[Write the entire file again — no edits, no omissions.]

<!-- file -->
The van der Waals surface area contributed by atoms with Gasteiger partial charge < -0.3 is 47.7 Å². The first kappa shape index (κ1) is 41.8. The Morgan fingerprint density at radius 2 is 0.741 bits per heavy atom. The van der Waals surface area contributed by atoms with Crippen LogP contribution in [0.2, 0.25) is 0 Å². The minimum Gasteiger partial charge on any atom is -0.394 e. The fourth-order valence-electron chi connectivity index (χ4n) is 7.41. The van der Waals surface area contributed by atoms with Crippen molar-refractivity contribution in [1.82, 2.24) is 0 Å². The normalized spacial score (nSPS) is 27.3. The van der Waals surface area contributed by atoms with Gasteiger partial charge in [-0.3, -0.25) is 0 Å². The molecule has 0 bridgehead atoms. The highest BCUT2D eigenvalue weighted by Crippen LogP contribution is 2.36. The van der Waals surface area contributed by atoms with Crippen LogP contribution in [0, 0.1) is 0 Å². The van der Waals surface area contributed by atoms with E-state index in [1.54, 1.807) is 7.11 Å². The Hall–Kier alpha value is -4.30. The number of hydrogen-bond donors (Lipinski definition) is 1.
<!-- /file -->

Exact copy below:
The van der Waals surface area contributed by atoms with Gasteiger partial charge < -0.3 is 47.7 Å². The first kappa shape index (κ1) is 41.8. The Morgan fingerprint density at radius 2 is 0.741 bits per heavy atom. The van der Waals surface area contributed by atoms with Crippen LogP contribution in [0.2, 0.25) is 0 Å². The minimum Gasteiger partial charge on any atom is -0.394 e. The fourth-order valence-electron chi connectivity index (χ4n) is 7.41. The van der Waals surface area contributed by atoms with Crippen molar-refractivity contribution in [1.82, 2.24) is 0 Å². The normalized spacial score (nSPS) is 27.3. The van der Waals surface area contributed by atoms with Gasteiger partial charge in [-0.3, -0.25) is 0 Å². The molecule has 0 bridgehead atoms. The highest BCUT2D eigenvalue weighted by Crippen LogP contribution is 2.36. The van der Waals surface area contributed by atoms with Crippen LogP contribution in [0, 0.1) is 0 Å². The van der Waals surface area contributed by atoms with E-state index in [1.54, 1.807) is 7.11 Å². The Hall–Kier alpha value is -4.30. The number of hydrogen-bond donors (Lipinski definition) is 1.